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Sing Psalm 73 – especially when you feel sad

Since the full range of human emotion is expressed in the Psalms which are meant to be sung, I think it is important to explore how this practice can point our hearts to Christ when used as intended, not only in the worship service, but also in our everyday lives. God’s Word and God, the Holy Spirit, direct and counsel our thoughts to bring us to Christ. The Psalms are especially suited to reach deep into our innermost being to reveal what is there and realign our souls when we, like lost sheep, begin to go astray in our hearts.


David Murray, in his article on therapeutic praise writes: “The Psalms not only permit us to “vent” our emotions, but also call for their transformation. We are not left to wallow in our feelings, but are shown how to move from fear to courage, from sorrow to joy, from anger to peace, and from despair to hope.”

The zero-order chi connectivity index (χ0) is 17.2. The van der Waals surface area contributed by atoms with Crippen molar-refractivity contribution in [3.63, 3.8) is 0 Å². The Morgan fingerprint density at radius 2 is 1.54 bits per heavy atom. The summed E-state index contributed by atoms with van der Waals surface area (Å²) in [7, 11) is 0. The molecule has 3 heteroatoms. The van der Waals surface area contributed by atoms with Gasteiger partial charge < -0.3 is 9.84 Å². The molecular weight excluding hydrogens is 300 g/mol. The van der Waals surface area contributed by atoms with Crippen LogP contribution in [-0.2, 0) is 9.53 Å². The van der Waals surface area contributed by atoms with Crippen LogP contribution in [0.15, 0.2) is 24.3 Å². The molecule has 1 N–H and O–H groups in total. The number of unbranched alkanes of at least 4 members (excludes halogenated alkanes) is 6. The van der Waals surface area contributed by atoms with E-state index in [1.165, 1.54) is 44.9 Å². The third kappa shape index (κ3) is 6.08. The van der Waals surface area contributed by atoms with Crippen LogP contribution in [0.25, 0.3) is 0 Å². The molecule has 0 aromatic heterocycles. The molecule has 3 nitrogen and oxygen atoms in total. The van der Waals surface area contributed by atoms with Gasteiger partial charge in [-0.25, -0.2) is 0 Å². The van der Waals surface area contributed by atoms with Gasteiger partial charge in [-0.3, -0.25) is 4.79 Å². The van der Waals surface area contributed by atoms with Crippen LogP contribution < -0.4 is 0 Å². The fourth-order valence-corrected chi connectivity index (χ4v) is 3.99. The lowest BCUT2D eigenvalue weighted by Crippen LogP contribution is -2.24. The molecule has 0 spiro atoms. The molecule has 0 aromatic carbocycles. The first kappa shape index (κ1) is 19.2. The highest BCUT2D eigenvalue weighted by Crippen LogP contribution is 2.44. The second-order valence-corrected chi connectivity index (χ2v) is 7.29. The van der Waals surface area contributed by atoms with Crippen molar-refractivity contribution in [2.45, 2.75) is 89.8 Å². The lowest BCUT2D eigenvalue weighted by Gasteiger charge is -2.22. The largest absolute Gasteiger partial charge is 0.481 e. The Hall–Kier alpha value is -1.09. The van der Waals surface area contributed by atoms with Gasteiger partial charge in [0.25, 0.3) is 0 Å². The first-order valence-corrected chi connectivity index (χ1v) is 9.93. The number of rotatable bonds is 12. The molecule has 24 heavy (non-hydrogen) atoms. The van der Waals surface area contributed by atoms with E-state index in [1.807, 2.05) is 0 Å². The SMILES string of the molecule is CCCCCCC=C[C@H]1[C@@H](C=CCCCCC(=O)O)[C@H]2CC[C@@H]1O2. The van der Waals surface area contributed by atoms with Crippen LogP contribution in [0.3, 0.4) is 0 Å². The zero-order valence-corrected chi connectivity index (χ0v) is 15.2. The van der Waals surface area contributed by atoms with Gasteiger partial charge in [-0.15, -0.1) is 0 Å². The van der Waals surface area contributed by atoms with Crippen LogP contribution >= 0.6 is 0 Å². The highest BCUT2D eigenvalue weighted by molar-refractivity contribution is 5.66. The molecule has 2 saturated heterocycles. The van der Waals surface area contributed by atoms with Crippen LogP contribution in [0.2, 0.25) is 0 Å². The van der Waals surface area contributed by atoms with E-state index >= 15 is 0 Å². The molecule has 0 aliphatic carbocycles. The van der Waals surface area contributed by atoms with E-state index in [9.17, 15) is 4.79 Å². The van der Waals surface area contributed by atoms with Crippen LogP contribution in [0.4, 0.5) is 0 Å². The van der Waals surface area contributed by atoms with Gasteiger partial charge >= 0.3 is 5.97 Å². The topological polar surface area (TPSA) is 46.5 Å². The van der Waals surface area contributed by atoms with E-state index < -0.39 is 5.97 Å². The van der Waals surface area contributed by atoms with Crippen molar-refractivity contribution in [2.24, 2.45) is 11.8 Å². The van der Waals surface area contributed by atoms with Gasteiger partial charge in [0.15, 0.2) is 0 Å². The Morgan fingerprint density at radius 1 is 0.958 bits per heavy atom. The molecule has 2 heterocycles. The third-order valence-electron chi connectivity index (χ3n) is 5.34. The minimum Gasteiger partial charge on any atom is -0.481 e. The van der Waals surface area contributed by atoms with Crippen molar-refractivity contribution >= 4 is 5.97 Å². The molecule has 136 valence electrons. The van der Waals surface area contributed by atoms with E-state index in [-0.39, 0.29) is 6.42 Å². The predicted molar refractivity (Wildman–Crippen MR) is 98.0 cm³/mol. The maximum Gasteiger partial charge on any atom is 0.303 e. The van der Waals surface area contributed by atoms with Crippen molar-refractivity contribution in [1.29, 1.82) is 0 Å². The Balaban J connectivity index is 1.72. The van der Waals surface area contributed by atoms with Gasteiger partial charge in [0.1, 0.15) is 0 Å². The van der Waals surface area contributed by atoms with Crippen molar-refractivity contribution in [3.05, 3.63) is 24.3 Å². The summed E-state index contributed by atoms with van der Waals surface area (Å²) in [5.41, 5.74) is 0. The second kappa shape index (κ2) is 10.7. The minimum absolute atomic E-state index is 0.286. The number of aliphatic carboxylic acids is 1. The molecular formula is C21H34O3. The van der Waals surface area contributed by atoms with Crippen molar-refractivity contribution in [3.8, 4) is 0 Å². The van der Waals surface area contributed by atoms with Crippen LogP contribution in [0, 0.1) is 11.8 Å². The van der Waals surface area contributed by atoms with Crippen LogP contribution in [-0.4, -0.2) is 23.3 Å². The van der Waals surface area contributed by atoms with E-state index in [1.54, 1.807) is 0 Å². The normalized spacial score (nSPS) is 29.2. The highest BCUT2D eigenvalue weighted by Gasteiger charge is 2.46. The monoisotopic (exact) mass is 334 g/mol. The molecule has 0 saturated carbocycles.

As one who finds herself melancholy, my plan is to record all that I can of God’s works in my life, that He might be specifically praised for each one. This idea first came to my mind after singing all of Psalm 73. I sang it while praying for a friend who was in great distress with God’s providence at the time. Singing it brought me from feelings of confusion and sadness over my sin to a crisp glimpse of the greatness of God’s mercy toward His people and a strong desire to praise Him and keep Him focused and clear in my mind’s eye. I praise God for removing the blurry, clouded malaise from my heart and replacing that with hope in Him as my refuge.

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